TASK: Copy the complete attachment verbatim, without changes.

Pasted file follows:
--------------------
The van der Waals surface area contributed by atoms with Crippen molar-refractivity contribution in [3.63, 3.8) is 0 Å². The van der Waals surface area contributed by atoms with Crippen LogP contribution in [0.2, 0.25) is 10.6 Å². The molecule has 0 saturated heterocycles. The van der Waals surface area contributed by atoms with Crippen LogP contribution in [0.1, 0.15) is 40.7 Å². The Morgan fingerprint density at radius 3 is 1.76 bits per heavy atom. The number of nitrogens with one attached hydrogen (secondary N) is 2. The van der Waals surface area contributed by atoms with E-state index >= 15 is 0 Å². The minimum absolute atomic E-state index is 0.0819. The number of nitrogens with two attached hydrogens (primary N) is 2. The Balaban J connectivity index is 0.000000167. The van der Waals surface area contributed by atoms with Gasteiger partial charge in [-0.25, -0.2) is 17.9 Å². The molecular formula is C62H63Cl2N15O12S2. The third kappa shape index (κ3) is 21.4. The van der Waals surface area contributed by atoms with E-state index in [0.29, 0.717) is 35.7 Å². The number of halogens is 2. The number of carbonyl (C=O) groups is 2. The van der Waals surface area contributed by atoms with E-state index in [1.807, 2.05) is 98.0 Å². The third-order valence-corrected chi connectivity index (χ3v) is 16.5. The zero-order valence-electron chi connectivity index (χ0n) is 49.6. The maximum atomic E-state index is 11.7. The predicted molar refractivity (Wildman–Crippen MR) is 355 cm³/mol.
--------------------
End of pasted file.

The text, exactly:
The van der Waals surface area contributed by atoms with Crippen molar-refractivity contribution in [3.63, 3.8) is 0 Å². The van der Waals surface area contributed by atoms with Crippen LogP contribution in [0.2, 0.25) is 10.6 Å². The molecule has 0 saturated heterocycles. The van der Waals surface area contributed by atoms with Crippen LogP contribution in [0.1, 0.15) is 40.7 Å². The Morgan fingerprint density at radius 3 is 1.76 bits per heavy atom. The number of nitrogens with one attached hydrogen (secondary N) is 2. The van der Waals surface area contributed by atoms with E-state index >= 15 is 0 Å². The minimum absolute atomic E-state index is 0.0819. The number of nitrogens with two attached hydrogens (primary N) is 2. The Balaban J connectivity index is 0.000000167. The van der Waals surface area contributed by atoms with Gasteiger partial charge in [-0.25, -0.2) is 17.9 Å². The molecular formula is C62H63Cl2N15O12S2. The third kappa shape index (κ3) is 21.4. The van der Waals surface area contributed by atoms with E-state index in [0.29, 0.717) is 35.7 Å². The number of halogens is 2. The number of carbonyl (C=O) groups is 2. The van der Waals surface area contributed by atoms with E-state index in [1.807, 2.05) is 98.0 Å². The third-order valence-corrected chi connectivity index (χ3v) is 16.5. The zero-order valence-electron chi connectivity index (χ0n) is 49.6. The maximum atomic E-state index is 11.7. The predicted molar refractivity (Wildman–Crippen MR) is 355 cm³/mol.